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Bobbing for feminists

03 April 2012

What does it mean to be a feminist? The question’s bobbed into view for me a great deal lately. No doubt partly due to the fact that our celebration of International Women’s Day, which we’ve always taken a keen interest in, has gone from strength to strength occupying us for the whole of March and not just that one special day. I’m also interested in the answer because many of the young women I come into contact with say they hate the very idea of being called ‘a feminist’ and that upsets me. Feminism to me is about being treated as an equal and with the respect any human being deserves. I can’t see what there is to hate about that?

And then I was reading a recent article in The Weekend Australian Magazine, which is about the only paper I read now, by a Canadian-born author Rachel Cusk around divorce and separation and the devastating effect it can have on your life. In it, Rachel also took a close look at the compatibility of such notions as feminism and motherhood, and whether equality is even achievable? 

Rachel was the worker in her family and looked after the children while her husband gave up his law job to stay at home and “help” look after the kids:

“It was his phrase, and still is: he helped me. I was the compartmentalised modern woman, the woman having it all, and he helped me to be it, to have it. But I didn’t want help: I wanted equality. In fact, this idea of help began to annoy me.

“Why couldn’t we be the same? Why couldn’t he be compartmentalised too? And why, exactly, was it helpful for a man to look after his own children, or cook the food that he himself would eat?...

“We were a man and a woman who in our struggle for equality had simply changed clothes. Except that I did both things, was both man and woman, while my husband – meaning well – only did one. Once, a female friend confessed to me that she admired our life but couldn’t have lived it herself. She admitted the reason – that she would no longer respect her husband if he became a wife.”

It’s so odd that as women we often find ourselves using who we are in a disparaging, insulting way – and often from a young age. I remember the worst insult you could throw at someone in the playground, especially a boy, was to call him a girl and we all did it no matter what our gender.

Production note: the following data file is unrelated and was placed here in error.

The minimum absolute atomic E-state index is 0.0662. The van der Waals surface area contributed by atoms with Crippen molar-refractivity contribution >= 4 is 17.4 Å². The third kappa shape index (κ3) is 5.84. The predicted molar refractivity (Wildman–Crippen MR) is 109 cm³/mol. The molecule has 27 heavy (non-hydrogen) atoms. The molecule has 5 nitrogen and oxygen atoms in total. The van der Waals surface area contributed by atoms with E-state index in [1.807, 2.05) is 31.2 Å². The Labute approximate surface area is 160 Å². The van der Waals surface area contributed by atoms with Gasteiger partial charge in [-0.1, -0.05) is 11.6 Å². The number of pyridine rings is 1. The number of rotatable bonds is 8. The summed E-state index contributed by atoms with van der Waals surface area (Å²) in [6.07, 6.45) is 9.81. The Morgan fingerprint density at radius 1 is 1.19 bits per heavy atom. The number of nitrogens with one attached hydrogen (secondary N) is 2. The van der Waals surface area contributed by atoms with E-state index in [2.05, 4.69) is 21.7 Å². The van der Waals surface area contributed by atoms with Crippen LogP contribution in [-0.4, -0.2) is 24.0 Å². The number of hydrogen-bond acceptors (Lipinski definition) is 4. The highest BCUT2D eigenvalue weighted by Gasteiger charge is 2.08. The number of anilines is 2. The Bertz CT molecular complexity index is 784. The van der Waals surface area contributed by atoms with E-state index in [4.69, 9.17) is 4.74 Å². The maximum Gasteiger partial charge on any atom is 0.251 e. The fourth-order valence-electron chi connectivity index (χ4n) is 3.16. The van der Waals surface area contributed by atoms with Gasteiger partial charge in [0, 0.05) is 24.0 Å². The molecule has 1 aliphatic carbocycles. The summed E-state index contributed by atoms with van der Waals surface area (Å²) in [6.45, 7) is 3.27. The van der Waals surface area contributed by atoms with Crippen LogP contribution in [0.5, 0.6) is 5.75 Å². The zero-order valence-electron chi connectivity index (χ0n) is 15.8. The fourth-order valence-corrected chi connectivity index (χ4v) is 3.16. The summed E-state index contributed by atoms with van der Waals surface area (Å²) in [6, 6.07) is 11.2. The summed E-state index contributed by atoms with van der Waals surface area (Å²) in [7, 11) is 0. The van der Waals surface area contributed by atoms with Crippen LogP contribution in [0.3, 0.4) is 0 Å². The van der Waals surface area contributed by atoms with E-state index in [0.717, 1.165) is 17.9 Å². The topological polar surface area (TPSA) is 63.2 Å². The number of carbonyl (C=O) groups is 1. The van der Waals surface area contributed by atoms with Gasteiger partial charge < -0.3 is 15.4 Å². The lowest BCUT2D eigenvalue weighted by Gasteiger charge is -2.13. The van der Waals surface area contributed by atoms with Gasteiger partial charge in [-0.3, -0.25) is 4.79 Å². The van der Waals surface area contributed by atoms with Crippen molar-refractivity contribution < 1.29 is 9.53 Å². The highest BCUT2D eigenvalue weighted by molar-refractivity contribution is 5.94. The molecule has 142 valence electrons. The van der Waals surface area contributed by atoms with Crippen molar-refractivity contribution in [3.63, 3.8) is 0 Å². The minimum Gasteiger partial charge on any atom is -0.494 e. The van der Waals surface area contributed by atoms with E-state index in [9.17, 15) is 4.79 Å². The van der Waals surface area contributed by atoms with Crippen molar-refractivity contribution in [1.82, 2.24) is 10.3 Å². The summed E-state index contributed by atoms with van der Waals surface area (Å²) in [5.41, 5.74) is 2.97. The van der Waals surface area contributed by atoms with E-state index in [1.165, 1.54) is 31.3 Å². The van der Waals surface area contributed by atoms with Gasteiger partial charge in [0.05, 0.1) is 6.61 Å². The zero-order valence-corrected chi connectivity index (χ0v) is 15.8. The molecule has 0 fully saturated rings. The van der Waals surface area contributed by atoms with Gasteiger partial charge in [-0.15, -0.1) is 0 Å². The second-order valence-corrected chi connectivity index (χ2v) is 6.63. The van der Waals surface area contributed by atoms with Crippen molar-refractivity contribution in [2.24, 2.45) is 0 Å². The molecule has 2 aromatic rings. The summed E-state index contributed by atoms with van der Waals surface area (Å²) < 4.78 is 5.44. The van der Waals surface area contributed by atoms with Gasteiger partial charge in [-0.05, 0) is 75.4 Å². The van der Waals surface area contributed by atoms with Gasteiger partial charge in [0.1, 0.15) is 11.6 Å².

I suppose it’s how certain people (a lot of them it has to be said have been men – but certainly not all of them) have hijacked the term feminism and made it a dirty word. And yet where would we all be if those early feminists, women like Mary Reibey and many of the women we showcase in our Power of 100 book, hadn’t worked to be heard, to be successful, to be treated as equals in the eye of the law, at work and in society and, when it came to exercising our own right over our own bodies, standing up for women’s rights. 

The death of Margaret Whitlam in March again brought feminism into tight focus for me. One of my friends tells the story of Margaret and Gough at the airport a few years after Gough’s sacking as Prime Minister by the Governor-General. People, she says, treated them almost like royalty, standing back and giving way, congratulating them and asking for autographs, shaking their hands and patting them on the back. 

Margaret redefined what it was to be the wife of a head of state. My memory of her is of a commanding presence (I think she was a pretty fabulous swimmer) who added to the debate, had opinions she expressed and defined herself through her own work in the arts, education and social welfare. A feminist without always agreeing with every aspect of the movement, she, like many of us, understood that movements can head off on tangents we don’t always agree with and don’t have to join in, but that doesn’t mean we abandon the major aims that drew us to it in the first place – in this case equality and being treated with respect.

In the end it comes down to changing attitudes, something most successfully done by dispelling the myths that opponents of the idea build up to surround and confuse the big picture. 

Think about the Relationships and Finances survey we did in 2010. Our results clearly showed that it is men who are more likely to squander the household budget and women who are the financially responsible savers. We blew the myth of women as poor budgeters out of the water. Then there was our recent finding in the Generations survey around Gen Y women. They are not as some have led us to believe for their own ends, useless dreamers expecting to have it all handed to them. In fact they’re far and away the most prepared generation financially, even though they may not have put enough strategies in place to meet the realities to which they aspire.

Look out too for the research we are doing on business owners for National Business Month this May. I am expecting it will dispel all manner of myths around women in business and help us develop further opportunities for Ruby women everywhere.

Finally, and I mean this in the best of all possible ways, my term as Chair of the Global Banking Alliance is coming to an end. I’ll be handing the reigns over to Chris Sullivan of the Royal Bank of Scotland. We both believe and see the female economy as a huge opportunity and something that must be fostered if women are ever to achieve equality globally. The GBA’s been 12 years in the making, and sadly you only know you’ve made it when the men want in. Chris is the new ‘girl’ in the sand box and he loves it. Now that’s the right attitude.

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